Aaron Parness, engineer at NASA’s Jet Propulsion Laboratory in California, studied how geckos hang upside down and developed a substance which uses tiny lizard-like hairs to grip the surface. The material is adorned with tiny synthetic hairs, which are much smaller in comparison to the human hair.
So, in order to create next-generation robots, used for space exploration, the US space agency turned its sight towards geckos.
It seems that the prototype robot was able to handle and stick to a 10 kg cube, and a person weighing 100 kg. This test was conducted in a zero-gravity environment by NASA’s Jet Propulsion Laboratory, which seems to have successfully employed its “gecko grippers.” Moreover, even though the adhesive was tested under severe conditions, it remained strong, whereas the newly developed grippers are capable of supporting approximately 150 Newtons of force.
It seems that a number of 30,000 successful attempts were carried out, in a stick-and-unstick cycle.
This newly developed material can soon be put to use on the International Space Station (ISS).
In order to stick to and hang upside down on walls, geckos use the hairs on their tiny feet. So, Geckos are lizards which display toe pads covered with a multitude of tiny bristles that adhere to smooth vertical surfaces and allow them to hang from walls, too.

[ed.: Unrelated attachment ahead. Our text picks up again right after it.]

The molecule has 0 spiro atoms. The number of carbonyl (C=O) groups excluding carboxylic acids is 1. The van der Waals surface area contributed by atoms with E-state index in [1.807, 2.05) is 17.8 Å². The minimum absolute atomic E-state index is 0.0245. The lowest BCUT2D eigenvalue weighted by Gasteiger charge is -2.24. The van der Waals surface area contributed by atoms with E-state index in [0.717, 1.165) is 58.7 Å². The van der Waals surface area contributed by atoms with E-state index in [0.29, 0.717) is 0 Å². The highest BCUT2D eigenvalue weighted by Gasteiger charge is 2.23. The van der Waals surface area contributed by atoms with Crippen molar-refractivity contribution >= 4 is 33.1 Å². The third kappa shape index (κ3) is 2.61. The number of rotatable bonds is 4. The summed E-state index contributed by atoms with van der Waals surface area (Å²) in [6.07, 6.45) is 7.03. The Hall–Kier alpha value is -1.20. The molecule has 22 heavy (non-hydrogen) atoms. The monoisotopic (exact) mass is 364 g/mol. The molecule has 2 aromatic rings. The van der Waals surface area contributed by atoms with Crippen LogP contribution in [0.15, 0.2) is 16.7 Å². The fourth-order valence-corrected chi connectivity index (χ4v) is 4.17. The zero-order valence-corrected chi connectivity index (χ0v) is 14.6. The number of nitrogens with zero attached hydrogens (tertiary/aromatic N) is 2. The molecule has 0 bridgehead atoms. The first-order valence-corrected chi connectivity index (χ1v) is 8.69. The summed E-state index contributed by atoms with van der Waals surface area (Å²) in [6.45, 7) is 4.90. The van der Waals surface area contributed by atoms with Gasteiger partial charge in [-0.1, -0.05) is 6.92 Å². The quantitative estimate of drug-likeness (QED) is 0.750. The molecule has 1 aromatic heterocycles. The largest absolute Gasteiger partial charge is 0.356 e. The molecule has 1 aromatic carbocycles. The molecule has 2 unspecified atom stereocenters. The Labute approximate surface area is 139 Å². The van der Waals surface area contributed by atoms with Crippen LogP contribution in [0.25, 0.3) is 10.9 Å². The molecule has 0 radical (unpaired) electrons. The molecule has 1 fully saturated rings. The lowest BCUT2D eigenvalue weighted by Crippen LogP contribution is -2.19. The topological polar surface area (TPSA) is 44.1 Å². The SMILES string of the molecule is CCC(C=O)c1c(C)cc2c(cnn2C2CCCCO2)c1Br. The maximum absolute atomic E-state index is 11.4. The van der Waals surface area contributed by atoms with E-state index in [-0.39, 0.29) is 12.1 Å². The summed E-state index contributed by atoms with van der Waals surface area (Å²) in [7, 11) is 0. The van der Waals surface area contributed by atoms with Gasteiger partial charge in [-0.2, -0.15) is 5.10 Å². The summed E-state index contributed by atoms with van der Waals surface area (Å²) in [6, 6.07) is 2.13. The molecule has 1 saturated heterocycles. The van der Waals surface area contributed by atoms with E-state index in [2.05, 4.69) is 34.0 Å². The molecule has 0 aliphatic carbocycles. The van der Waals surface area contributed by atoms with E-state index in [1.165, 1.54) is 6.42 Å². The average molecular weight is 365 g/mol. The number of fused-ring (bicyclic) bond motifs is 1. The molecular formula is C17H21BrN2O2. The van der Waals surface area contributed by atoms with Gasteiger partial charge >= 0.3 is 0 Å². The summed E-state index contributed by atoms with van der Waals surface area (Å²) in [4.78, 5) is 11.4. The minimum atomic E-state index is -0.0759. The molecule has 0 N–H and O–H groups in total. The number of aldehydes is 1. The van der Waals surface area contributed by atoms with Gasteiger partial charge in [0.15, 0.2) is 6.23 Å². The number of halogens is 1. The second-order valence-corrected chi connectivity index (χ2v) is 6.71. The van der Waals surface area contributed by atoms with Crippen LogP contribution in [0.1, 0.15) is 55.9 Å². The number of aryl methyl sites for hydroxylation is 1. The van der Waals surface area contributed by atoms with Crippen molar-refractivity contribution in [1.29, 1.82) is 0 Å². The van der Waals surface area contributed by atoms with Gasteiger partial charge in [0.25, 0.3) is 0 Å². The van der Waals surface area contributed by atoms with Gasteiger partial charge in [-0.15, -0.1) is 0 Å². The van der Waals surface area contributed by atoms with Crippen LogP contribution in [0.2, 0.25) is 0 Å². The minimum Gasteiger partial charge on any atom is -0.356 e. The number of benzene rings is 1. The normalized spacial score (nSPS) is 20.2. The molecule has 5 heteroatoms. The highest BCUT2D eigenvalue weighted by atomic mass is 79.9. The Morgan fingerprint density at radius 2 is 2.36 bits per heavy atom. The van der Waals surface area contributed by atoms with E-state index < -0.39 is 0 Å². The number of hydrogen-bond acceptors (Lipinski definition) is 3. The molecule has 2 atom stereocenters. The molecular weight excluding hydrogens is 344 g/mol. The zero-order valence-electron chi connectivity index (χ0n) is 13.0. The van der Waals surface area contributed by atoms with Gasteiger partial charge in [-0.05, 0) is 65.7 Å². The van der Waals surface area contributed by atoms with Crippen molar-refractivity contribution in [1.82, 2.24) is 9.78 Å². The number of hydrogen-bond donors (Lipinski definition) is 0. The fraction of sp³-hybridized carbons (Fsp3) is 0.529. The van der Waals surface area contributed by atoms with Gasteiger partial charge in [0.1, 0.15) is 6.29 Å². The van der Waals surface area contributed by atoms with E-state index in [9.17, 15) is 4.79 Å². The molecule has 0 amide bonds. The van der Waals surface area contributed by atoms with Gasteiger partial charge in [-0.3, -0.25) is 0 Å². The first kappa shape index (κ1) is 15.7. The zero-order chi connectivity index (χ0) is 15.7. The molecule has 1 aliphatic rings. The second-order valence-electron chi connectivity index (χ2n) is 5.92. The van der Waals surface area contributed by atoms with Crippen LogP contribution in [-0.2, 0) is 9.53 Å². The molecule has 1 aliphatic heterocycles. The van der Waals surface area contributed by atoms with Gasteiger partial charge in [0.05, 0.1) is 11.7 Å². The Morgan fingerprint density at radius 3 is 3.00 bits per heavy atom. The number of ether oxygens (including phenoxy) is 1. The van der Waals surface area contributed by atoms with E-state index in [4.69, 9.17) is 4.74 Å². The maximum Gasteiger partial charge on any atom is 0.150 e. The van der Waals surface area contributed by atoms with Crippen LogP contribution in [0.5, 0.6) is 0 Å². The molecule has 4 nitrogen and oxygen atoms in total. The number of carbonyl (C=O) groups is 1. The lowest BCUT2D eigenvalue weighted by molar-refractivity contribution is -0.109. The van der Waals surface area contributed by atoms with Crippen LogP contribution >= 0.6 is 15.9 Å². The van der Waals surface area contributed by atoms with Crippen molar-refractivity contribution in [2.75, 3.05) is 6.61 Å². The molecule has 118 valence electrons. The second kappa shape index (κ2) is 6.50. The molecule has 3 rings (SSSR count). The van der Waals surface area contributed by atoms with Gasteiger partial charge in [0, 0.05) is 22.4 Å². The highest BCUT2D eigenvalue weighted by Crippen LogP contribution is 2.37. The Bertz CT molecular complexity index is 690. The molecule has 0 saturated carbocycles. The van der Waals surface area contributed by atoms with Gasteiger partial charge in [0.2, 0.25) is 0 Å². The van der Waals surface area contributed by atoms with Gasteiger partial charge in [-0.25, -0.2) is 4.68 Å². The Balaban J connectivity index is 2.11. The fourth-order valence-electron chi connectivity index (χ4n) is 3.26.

The synthetic hairs from the material above-mentioned form an electrical field, as electrons around an atom.
In order for the electrical fields here in question to obtain the highest degree of stickiness, they are manipulated by the effect known as “van der Waals force.”
It is remarkable how the sticky effect lasts and can be reused endlessly, while it persists at pressures and different temperatures. It is also immune to intense radiation.
It seems that the “Lemur 3” climbing robot is also currently being developed by the US space agency.
It seems that the next generation robot will be capable of climbing on the outside of space crafts, carry out space inspections more thoroughly, and, moreover, grab damaged satellites to repair them. All this thanks to the gecko-inspired technology, which permits the grippers to seize those objects, via thousands of electrically-charged “follicles”.
Photo Credits nationalgeographic.com